In simple terms, my seed is empowerment. It is discovery, curiosity, fear, and forward motion. Is what I’m doing empowering to myself and to others and, if not, what are the steps I can take to get there? When I determine my next step, I ask myself: is this right for me and am I moving forward? I think of Brian’s post about making a 1% effort every day, and I ask myself if I’m doing so and how can I improve on this? Am I curious about something and do I attempt to rectify this curiosity? What am I scared of and how do I combat these fears? The first part of the question is the recognition and the second part is the action. These are my seeds, my main nucleus, and ideological kernel. What are yours?


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Teamwork – Going Fast vs. Going Far

You’ve probably heard the African proverb, “If you want to go fast, go alone. If you want to go far, go together.” Or, if you’re like me, you only heard of this recently (maybe even right now).

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It’s a simple yet powerful concept. One that emphasizes the importance of teamwork. Putting this in to practice is another thing. “Going together,” means making constant adjustments. It means that sometimes you’re moving at breakneck speeds – everyone is working efficiently, pushing the rest of the team in some sort of motivational infinity-loop. Other times it means that you have to slow down, re-asses and re-group. Which can be frustrating.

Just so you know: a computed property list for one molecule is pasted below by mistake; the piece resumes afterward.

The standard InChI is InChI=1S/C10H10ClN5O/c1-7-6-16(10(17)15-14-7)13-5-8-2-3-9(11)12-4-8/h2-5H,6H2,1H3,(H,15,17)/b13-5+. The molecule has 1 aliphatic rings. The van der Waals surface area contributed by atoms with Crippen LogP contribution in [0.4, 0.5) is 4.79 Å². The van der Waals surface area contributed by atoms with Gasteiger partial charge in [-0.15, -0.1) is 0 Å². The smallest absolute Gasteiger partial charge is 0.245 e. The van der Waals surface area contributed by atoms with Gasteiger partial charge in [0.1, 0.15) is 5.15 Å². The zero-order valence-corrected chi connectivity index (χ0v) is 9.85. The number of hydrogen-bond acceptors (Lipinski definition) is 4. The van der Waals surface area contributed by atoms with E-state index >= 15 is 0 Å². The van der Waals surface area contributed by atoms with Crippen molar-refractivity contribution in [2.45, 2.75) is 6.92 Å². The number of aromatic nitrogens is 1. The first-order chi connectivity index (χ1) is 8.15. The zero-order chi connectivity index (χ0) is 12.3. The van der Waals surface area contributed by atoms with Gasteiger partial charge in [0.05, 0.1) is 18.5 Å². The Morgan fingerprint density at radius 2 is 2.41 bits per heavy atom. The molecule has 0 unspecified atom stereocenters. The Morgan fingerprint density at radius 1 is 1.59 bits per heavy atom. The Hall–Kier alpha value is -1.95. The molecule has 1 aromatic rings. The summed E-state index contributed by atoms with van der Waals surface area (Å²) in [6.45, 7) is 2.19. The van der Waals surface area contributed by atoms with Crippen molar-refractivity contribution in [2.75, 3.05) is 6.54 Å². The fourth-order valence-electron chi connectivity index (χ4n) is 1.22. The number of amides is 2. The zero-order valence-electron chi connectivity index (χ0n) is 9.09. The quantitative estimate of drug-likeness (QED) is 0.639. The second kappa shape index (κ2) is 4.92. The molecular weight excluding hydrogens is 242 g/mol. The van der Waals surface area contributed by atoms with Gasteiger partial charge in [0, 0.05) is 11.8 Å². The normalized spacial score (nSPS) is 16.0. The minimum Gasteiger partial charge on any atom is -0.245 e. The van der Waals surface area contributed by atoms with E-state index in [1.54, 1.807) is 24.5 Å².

A few weeks ago I and the rest of The Peakbaggers decided to take this proverb to heart and create #DiscoverYour Wild. #DiscoverYourWild is a program where we invite anyone to join us every Wednesday at 7pm for a different, free outdoor adventure. We decided to invite others to join our training.

Initially it felt counter-intituitive. I asked myself, “Why bring others along?” Alone I could train how I wanted, when I wanted. In a group I would have to worry about planning, programming, and promoting the weekly adventures. Being in a group also means I’m accountable. It means that I HAVE to show-up, even when I don’t want to.

Last week I led a 12km bike-ride around some of Toronto’s scenic bike paths. Before the event I felt nervous and anxious and tired. It was hot and I was hungry and not sure if I felt like a ride. I also wanted the event to go really well and everyone to get something out of the experience. I questioned everything, “Is the course to short or long?” “Was there a better spot to meet?” etc. Once we met up a lot of those feelings disappeared.

Then, in the middle of the ride, I thought about how I really wanted a harder workout. The path was relatively flat and I wanted to either go really fast and leave everyone, or stop and do pull-ups. I joked about this with another rider and he said, “Why don’t we bike up that big hill at the end?” I rode up and let other’s know they could try and climb the hill too, or wait at the bottom. Everyone finished the 12km and then 4 of us started the climb. As I switched to my road bike’s lowest gear I started to pant heavily. The air was humid and thick and I thought about giving up. Then someone passed me and I knew I had to keep going. Four others joined in on the climb and we all high-fived at the top.